If something is keeping them apart, it isn’t the market. For, it is nothing but buyers and sellers. The only thing that could come between them was the so-called government. Get it out of their way, and they will surely come together again.

Since they need capital to do so, they need saving. Yet, remarkably, even many Austrian School economists share the Keynesian bias for spending over saving, with but one minor difference between them. Whereas the pure Keynesians favor a direct, “fiscal” approach, with the “government” doing the spending, the Keynesian Austrians favor an indirect, “monetary” approach, with the “government” merely pumping up the money supply, in order to stimulate private spending. But spending, public or private, is not what is needed. Capital has been squandered on unproductive enterprises, and trying to keep them afloat is wasteful and futile. What is needed is not more “spending” on them but more saving and investment in new and more productive enterprises.

What is needed is to halt all intervention and let the market find its own way back.

Since a recession is a curative process, purging the system of bad investments, keeping it from hitting bottom keeps it from starting back up again, prolonging and deepening the agony, and turning a recession into a depression. Now we’re rushing to another, and finding out what “spreading the wealth around” really meant: welfare for billionaires, and the biggest money and power grab since the Nazis looted Europe.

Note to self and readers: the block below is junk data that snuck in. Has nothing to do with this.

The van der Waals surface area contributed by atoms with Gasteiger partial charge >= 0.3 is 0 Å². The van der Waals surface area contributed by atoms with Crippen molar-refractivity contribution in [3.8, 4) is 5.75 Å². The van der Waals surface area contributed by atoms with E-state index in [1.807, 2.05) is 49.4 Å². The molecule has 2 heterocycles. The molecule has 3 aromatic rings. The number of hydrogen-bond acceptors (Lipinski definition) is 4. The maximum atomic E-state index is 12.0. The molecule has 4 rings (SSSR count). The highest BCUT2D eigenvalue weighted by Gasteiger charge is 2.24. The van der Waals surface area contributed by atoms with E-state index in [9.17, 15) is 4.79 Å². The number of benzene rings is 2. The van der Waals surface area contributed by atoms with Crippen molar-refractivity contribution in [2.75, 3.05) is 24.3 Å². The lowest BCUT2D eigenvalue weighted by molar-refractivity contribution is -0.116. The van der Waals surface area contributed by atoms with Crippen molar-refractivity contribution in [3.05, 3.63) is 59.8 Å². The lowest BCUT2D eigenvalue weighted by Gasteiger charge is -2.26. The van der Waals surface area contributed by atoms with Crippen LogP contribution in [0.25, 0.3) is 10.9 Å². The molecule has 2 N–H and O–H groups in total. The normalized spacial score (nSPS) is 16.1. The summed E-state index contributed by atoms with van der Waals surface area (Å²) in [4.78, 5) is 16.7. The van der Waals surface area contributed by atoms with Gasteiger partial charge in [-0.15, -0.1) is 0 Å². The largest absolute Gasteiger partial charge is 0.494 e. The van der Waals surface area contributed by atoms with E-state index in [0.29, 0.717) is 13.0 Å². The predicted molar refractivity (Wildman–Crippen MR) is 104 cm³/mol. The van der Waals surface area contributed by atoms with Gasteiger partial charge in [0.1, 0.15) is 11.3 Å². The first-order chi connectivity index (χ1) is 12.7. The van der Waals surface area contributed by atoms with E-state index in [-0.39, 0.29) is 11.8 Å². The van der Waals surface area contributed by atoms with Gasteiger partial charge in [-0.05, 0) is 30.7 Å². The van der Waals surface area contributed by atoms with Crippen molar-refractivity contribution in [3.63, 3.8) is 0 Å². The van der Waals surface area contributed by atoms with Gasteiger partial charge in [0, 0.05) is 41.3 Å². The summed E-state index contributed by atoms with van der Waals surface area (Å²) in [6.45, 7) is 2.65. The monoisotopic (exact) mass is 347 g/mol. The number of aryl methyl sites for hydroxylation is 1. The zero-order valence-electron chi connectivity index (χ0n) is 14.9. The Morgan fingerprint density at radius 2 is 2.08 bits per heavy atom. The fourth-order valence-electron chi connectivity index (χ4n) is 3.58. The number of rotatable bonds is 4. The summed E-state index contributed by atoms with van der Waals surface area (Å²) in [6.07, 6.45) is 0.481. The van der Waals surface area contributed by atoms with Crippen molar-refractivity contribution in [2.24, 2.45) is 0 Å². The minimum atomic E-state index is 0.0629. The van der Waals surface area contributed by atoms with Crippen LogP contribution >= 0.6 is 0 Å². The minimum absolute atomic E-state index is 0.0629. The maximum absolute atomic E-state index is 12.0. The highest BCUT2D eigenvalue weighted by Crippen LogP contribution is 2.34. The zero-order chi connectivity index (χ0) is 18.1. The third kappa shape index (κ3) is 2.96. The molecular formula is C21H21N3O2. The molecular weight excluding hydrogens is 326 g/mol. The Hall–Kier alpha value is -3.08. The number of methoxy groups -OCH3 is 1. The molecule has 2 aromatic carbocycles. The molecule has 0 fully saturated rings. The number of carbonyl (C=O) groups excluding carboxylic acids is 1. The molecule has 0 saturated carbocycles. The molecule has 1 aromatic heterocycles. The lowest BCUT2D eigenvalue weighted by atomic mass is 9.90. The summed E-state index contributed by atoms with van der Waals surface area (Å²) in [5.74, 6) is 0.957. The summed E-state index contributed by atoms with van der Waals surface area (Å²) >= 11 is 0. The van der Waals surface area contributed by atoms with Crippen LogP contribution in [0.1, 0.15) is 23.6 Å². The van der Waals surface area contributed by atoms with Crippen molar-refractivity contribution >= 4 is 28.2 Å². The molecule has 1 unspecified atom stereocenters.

If Roosevelt got us out of the Depression, it was only by getting us into World War II.

There was a better way. Another predecessor of Roosevelt’s, Harding, elected in 1920, “inherited…one of the sharpest recessions in American history. By July 1921 it was all over and the economy was booming again. Harding had done nothing except cut government expenditure.”

Modern Times by Paul Johnson, P 216

With a policy of saving rather spending our way to prosperity, he got us out of a downturn without a depression and a world war; and, for that, is the most belittled president of the last century, while Roosevelt is the most admired.

Martin Brock July 28, 2009 at 8:11 pm

I also hoped for more Selgin and less Schiff. Selgin promised more discussion of decentralized alternatives to central banking, and he's better qualified than Schiff to explain them. Selgin understands how money operated under gold standards, as a record of expected value relative to the value of gold, not simply as warehouse receipts for gold.

Selgin could make the case for a monetary policy based on some commodity exchange standard, but he never really had a chance in this forum. It's just not the stuff of popular debates and sound bites for cheering crowds.

Schiff is more in the "notes are not money" and "gold is real money" school. This school has an enthusiastic following, but its theory of money is oxymoronic, has no historical foundation and doesn't provide an effective alternative to central banking.

… the Keynesian bias for spending over saving, and, I might add, the Keynesian propensity for barring dissent.

I don't see anyone barring your dissent.

If people understood that credit is not simply the expenditure of "savings" on productive means (a backward looking perspective) but is the forward looking valuation of expected future production, they'd better understand why economics is not a zero sum game and why the disintegration of unprofitable economic organization requires new extensions of credit (and thus "spending" without "saving") as well as the writing off of bad debts, the creation as well as the destruction of money.